A legendary US equestrian — who was banned from the sport in 2019 over sexual abuse allegations — has been accused by two men of victimizing them as teens, new court papers show.
The men claim that George Morris “the most well-known and admired riding trainer in the country” sodomized them in separate incidents while they were attending horse competitions and clinics in their youth, according to a pair of new lawsuits filed against the sport’s governing body USA Equestrian Trust.
The victims, including Jonathan Soresi — who has previously gone public with his allegations — also sued Morris personally in 2020. Those cases are still pending.
Soresi says he was first abused by Morris when he was 16 and Morris was around 30 around 1972 or 1973, his Manhattan Supreme Court lawsuit from Thursday alleges.
Morris sexually assaulted Soresi and had anal sex with him at three separate horse shows in Pennsylvania, Ohio and New York, the court papers allege.
Morris was “flattered that the world-renowned trainer had taken an interest [in] him,” the suit says. “It became clear to Mr. Soresi that Morris would offer his mentorship and celebrity status in exchange for sex.”
After one of these encounters, Morris arranged for Soresi to ride a prized horse of one of Morris’ wealthier clients, which increased Soresi’s chances of making it to horse show finals, the court documents claim.
“This also demonstrated to Mr. Soresi, as a child, that Morris required sex in exchange for furthering Mr. Soresi’s career by providing access to good horses and mentorship,” the filing alleges.
By 1975, when Soresi was an adult he worked as an assistant for Morris who “continued to request sex from” him, the court documents claim.
Soresi says he stayed quiet about the abuse until decades later “due to Morris’ mentorship and his status in the equestrian community,” the court papers claim.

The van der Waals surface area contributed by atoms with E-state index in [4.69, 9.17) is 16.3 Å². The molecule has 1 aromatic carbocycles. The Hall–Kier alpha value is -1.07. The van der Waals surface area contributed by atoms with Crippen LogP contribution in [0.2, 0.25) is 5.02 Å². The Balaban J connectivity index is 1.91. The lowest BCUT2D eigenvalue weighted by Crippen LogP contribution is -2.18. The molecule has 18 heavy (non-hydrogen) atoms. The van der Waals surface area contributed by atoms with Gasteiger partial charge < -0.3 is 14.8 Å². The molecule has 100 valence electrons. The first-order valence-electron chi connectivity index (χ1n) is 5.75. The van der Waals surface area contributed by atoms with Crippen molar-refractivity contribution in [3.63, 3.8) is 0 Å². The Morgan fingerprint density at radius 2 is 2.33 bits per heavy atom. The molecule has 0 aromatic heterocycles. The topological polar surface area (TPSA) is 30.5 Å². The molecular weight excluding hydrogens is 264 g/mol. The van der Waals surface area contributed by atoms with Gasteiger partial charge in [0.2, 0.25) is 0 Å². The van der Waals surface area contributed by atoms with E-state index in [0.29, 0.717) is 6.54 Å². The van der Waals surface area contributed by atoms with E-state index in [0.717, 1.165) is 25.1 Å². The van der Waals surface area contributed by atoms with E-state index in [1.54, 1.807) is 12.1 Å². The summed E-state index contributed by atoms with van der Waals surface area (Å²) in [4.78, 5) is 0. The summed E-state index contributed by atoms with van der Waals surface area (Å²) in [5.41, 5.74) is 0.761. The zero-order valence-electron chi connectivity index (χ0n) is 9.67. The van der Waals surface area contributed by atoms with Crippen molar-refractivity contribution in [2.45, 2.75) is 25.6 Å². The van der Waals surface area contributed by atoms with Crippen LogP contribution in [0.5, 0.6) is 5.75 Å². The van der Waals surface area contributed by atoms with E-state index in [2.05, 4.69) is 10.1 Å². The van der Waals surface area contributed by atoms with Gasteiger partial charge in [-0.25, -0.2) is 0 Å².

The alleged abuse caused Soresi to have “a troubled life that included self-medication, drugs and acting out sexually in an attempt to cope with his emotional trauma,” the suit claims.
In fact, Soresi is a registered sex offender after pleading guilty to possession of child pornography in 2007, according to the New York Times.
Another man, who anonymously also filed suit against USA Equestrian Trust, says Morris raped him when he was 17 in April 1978 while he was attending a riding clinic in Sagaponack, New York that Morris had invited him to.
The victim was staying at a nearby motel and he hadn’t told Morris his room number. Still, Morris knocked on his door, “forced plaintiff onto the bed, pressed his body against plaintiff to restrain him, pinned down his wrists and forcibly raped plaintiff by anal penetration,” the suit charges.
He would continue to train under Morris for the rest of the riding season “never telling a soul what happened,” the court papers say. “To say anything to anyone — would end his riding career.”
The alleged abuse has had long-lasting effects on the victim, who never had a romantic relationship and became a workaholic. And he was so anxious about reporting the abuse to a sports investigative organization in 2018 that “his emotional and mental stress caused his body to have the same symptoms as a heart attack or stroke,” the court papers claim.
Both men’s suits accuse the USA Equestrian Trust of turning a blind eye to Morris’ “well-known proclivities for sexual relationships with young boys.”
It wasn’t until 2019 that watchdog group SafeSport banned Morris from the equestrian industry. That same year, the United States Horse Jumping Association removed his name “from two of its most prestigious awards,” the suit says.
The victims are suing USA Equestrian Trust for unspecified damages.
“Bottom line is that these two brave survivors were able to seek justice against these institutions that allowed perpetrators like George Morris to flourish and abuse kids for decades,” their lawyer Michael Reck told The Post.
USA Equestrian Trust President Alan Balch told The Post its policy, “is to make no comment about litigation matters.”
Morris’ lawyer did not immediately return a request for comment.
The men brought their suits under New York’s Child Victims’ Act look-back window which allows victims of childhood abuse to bring old claims that have since passed outside of the statute of limitations. The window is set to close on Saturday.
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